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  1. #1
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    Detailed reports on the Cardinals from AZCentral.com

    The analysis is still coming from their site this week, but thus far we have info for...

    -QB/RB
    -WR
    -OL
    -DL
    -LB

    I'll post the articles as they become available.
    Last edited by Nick; -07-28-2005 at 02:49 PM.


  2. #2
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    Re: Detailed reports on the Cardinals from AZCentral.com

    Questions loom on Cardinals offense
    Outlook hazy on ability of new backfield
    Odeen Domingo
    The Arizona Republic
    Jul. 24, 2005 12:00 AM

    First in a series looking at Cardinals positions heading to training camp, which opens Aug. 1. Today: offensive backfield.

    Depending on whom you ask, the backfield is either solid or a mess.

    Starting quarterback Kurt Warner has shown he can play close to an elite level when given time in the pocket. But when that time decreases, his decision-making and accuracy stray. His leadership skills are unquestioned, but he has yet to show great zip on the ball since joining the Cardinals.

    Josh McCown led the team within a game of .500 after nine games last season before suddenly being benched. His arm may never be as accurate and his trophy shelf may never be as full as Warner's, but he's smart and mobile.

    If a strong arm and a statuesque frame were all you needed in today's NFL, John Navarre would be winning Super Bowls. Navarre needs more experience on top of more experience, plus an offensive line that is built like the Great Wall.

    Free-agent rookie quarterback Tim Chang is vying for a practice-squad spot.

    All indications point to rookie J.J. Arrington starting in coach Dennis Green's one-back, three-receiver set. Arrington has great speed, shiftiness and hands. He's short (5 foot 9) but stocky (214 pounds). He has speed running to the outside, but can he take the pounding running inside as an every-down back for 16 games?

    That's where Marcel Shipp comes in. Shipp has the experience and the proven desire to ground out yards inside. Training camp will show whether he's 100 percent recovered from major knee and ankle injuries.

    Unless Troy Hambrick shows up at Flagstaff with a rock-hard body and 4.3 speed, his voluntary camp no-shows bode well for the other four backs who are trying to earn a roster spot.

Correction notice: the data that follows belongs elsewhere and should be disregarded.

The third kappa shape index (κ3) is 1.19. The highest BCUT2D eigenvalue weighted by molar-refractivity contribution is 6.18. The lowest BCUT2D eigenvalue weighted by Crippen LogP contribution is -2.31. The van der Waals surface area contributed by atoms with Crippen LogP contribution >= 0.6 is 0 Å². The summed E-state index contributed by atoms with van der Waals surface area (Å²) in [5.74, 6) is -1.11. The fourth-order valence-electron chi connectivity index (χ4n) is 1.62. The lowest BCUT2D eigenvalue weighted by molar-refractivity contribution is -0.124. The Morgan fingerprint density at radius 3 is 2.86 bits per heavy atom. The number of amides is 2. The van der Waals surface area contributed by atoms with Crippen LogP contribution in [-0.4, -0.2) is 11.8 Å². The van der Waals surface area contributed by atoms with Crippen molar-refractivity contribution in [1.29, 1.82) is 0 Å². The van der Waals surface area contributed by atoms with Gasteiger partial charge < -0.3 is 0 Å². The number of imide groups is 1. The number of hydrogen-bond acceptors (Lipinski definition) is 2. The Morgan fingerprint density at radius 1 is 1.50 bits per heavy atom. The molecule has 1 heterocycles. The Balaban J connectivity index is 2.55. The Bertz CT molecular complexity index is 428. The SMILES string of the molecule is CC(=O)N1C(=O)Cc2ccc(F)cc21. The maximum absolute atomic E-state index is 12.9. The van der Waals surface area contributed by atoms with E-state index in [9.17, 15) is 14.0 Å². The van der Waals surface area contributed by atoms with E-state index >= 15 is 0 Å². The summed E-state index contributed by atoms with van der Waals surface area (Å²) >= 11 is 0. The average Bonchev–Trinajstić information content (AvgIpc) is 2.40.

The fullback position won't be used much, but Obafemi Ayanbadejo's versatility gives him the edge over James Hodgins for any playing time.

    Impact player
    Arrington. The rookie is a threat at the receiving end of a handoff and a pass. Rookie running backs adapt to the NFL easier than any other position. Without a proven pass-catching tight end, Arrington will become Warner's safety net on dump-off passes.

    Keep an eye on
    McCown. If the offensive line doesn't improve, Warner will be knocked around. Green won't hesitate to promote McCown, an experienced quarterback who can move his feet and escape trouble. McCown's ongoing development may be as important as Warner's possible resurgence.

  3. #3
    Nick's Avatar
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    Re: Detailed reports on the Cardinals from AZCentral.com

    Receivers projected to fuel Cards offense
    Odeen Domingo
    The Arizona Republic
    Jul. 25, 2005 12:00 AM

    The top three wide receivers on the Cardinals' depth chart are the main and maybe only reason people are excited about the offense. Anquan Boldin, Larry Fitzgerald and Bryant Johnson are young, have great size and have good to great hands. But are they essentially the same type of player? That's not a bad thing, but in a three-receiver offense, you need your go-to guy (Boldin), possession receiver (Fitzgerald) and a deep threat. Johnson, who reportedly ran 4.57 seconds in the 40-yard dash entering the 2003 draft, has yet to show that he can fill that spot in the offense. The team may look to the other eight receivers in camp to find a consistent deep threat, including drafted rookie LeRon McCoy, who has wings for feet but mittens for hands. The Cardinals brought in Charles Lee, entering his sixth NFL season, to back up all three positions.

    The Cardinals' list of tight ends isn't a "who's who;" it's a "who's that?" Second-year veteran Eric Edwards has the most NFL experience, all five catches of it. But in coach Dennis Green's history, he never had an elite pass-catching tight end. The tight end in his offense is mainly used as a sixth offensive lineman. Green likes all four tight ends in camp. Bobby Blizzard, who has the best hands of the bunch, could be used as a pass catcher in two-tight end sets.

    Impact player